Pre-Pregnancy was not a concept I had ever encountered in medical school. However, according to a post on the Well blog, it is a pervasive problem for many women under 40:
A recent report raised concerns about women of childbearing age sharing prescription drugs. While the focus of the study was on drug sharing, readers of the Well blog took the discussion in an entirely different direction.
“I agree that this is a serious issue, but I take great offense at the notion that this is particularly worrisome because these women are of childbearing age,” wrote reader Sharon. “Not all women are “pre-pregnant.” We are more than our uteruses!”
Reader Jennifer agreed.
“Framing this as a women’s issue because we have the ability to become pregnant is just insulting. I am tired of being thought of only as a breeding machine who should be regarded as “pre-pregnant” at all times.”
I was shocked by the reaction, although many other readers chimed in, agreeing that too often women in the health system are treated as “pre-pregnant.”
To talk more about the issue, I called Cindy Pearson, a long-time women’s health activist and executive director of the National Women’s Health Network.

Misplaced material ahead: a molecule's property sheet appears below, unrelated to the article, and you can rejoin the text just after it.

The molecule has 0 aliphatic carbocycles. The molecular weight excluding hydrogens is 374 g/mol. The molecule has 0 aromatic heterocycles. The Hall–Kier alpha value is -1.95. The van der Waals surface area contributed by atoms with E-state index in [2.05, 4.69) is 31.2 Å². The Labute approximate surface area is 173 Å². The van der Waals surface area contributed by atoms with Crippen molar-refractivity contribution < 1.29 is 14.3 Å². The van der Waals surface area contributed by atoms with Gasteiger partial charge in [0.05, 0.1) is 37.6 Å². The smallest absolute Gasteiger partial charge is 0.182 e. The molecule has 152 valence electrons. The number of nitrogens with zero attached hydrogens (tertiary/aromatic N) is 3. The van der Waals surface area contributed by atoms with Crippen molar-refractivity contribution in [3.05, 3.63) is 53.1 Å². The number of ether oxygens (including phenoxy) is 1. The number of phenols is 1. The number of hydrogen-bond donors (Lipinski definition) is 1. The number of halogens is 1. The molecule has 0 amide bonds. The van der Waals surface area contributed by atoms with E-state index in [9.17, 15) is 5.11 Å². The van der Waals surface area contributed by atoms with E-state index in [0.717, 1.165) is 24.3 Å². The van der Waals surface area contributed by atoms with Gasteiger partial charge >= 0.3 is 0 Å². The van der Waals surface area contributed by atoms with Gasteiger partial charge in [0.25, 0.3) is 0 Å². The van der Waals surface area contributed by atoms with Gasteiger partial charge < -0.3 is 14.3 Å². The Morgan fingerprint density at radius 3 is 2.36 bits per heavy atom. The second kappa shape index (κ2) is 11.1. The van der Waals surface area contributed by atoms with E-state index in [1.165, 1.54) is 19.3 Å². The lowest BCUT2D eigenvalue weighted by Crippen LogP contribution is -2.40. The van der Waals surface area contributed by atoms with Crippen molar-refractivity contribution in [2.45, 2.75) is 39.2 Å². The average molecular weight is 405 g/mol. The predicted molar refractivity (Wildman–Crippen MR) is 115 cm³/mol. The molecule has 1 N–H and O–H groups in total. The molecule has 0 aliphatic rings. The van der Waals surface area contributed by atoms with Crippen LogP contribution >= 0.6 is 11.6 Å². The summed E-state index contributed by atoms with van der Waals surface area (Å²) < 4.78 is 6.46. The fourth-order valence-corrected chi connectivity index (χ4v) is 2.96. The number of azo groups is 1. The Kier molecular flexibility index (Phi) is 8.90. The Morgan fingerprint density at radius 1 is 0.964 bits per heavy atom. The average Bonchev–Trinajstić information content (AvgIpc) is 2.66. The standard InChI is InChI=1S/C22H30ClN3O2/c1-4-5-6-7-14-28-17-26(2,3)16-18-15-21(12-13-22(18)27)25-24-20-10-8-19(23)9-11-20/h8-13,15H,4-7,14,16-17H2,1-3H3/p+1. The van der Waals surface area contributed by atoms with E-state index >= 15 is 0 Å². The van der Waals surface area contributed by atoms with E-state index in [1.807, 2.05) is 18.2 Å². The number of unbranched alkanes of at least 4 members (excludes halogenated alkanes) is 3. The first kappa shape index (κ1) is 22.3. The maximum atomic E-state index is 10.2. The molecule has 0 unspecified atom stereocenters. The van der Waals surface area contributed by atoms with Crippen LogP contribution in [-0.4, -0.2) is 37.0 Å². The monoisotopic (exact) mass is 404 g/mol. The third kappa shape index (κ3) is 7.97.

“You accidentally stumbled into an area that women have had very intense feelings about for at least 40 years,” Ms. Pearson said. “American history is very heavily affected by the first time we as an entire country realized that drugs could cause harm to the fetus, and that was thalidomide in the early 1960s. It changed the course of medical care.”
While more awareness about the risks of drugs to a developing fetus is a good thing, it hasn’t always led to better health care for women, Ms. Pearson said.
“Ever since, women … feel that if they’re ovulating, they’re treated with bikini medicine,” Ms. Pearson said. “The attention all goes to their reproductive organs, and that is not right either.”
Strange. I've never encountered such an attitude in the past three years. And frankly, while I understand their concern, I think the risk of having a child without proper prenatal care is much worse potentially. The article states that health care for women was somehow worse because of this situation, but does not provide any evidence. Of course, that is not right either, but I still think it is better to err on the side of having too much prenatal care and overly focusing on the act of reproduction versus the alternative. Is it fair? Not entirely, but I think it's the most practical solution given how pregnancies often occur.